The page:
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Up until this past weekend New Hampshire had dominated the Vermont-New Hampshire all star games this year as the Green Mountain State hadn’t won a game. Things changed though as Vermont got a win and a tie in soccer and split the two games in basketball.

In the Lions Twin State 32nd annual girls game U 32’s Emily George scored with 1:02 left in the 2nd half to give Vermont a 2-2 tie. Black River’s Morgan Kathan who received the Vermont 12th Player Award also scored. Sarah Carlson from Bow High School scored for New Hampshire. Sarah will be playing her college soccer at Castleton. New Hampshire leads in the series 17--10 with 5 ties.

In the 40th annual boys game Vermont defeated New Hampshire 4-1. New Hampshire leads in the series 17-15 with 8 ties. Since 1975 in the 40 boys games played to this point New Hampshire has scored 71 goals and Vermont has scored 70.

It was a fantastic crowd on hand at Spartan Stadium and the Lions have to be very pleased with the turnout!

In the Twin State basketball games in the 32nd girls game Vermont defeated New Hampshire 79-66. West Rutland’s Morgan Raiche had 11 rebounds. Morgan along with twin sister Taylor will be playing her college basketball at Castleton. New Hampshire leads in the series 19-13.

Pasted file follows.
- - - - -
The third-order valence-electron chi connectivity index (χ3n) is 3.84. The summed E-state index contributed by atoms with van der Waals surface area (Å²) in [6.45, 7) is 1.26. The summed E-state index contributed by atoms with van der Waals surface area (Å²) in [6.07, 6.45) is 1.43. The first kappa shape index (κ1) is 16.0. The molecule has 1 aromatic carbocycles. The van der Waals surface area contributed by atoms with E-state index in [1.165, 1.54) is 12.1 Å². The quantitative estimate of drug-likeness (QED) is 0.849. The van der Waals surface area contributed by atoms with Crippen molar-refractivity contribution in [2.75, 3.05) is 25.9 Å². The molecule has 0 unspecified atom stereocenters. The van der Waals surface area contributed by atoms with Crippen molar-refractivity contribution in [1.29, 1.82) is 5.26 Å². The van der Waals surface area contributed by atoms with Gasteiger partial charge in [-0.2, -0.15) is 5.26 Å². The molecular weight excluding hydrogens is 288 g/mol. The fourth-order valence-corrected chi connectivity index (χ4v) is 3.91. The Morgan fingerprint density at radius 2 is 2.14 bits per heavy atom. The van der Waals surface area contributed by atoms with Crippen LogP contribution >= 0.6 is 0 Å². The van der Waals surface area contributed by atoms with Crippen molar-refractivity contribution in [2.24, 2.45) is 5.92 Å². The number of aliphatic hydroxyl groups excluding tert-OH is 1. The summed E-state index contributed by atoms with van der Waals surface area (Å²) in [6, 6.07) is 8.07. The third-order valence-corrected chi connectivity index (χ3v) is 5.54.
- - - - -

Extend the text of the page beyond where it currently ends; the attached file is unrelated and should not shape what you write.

New Hampshire won the 32nd boys game 91-75. Williamstown’s Jason Manraring who was the Vermont Michael Johnson MVP Award winner led the way with 23 points and 11 rebounds. He’ll be playing his college ball at Castleton. New Hampshire also leads on the boys side 19-13.

The series standings are unofficial as there seems to be some discrepancies as to what the actual series records are. The basketball games were on hiatus for a couple of years.

The Vermont-New Hampshire scorecard this year now reads New Hampshire 6 Vermont 2 with 1 tie. Next up the granddaddy of all the Vermont-New Hampshire All Star games...the 61st annual Shrine Maple Sugar Bowl in Hanover, New Hampshire on Saturday August 2nd. It’s hard to believe, but both Shrine football teams will be reporting to camp at Castleton later this week.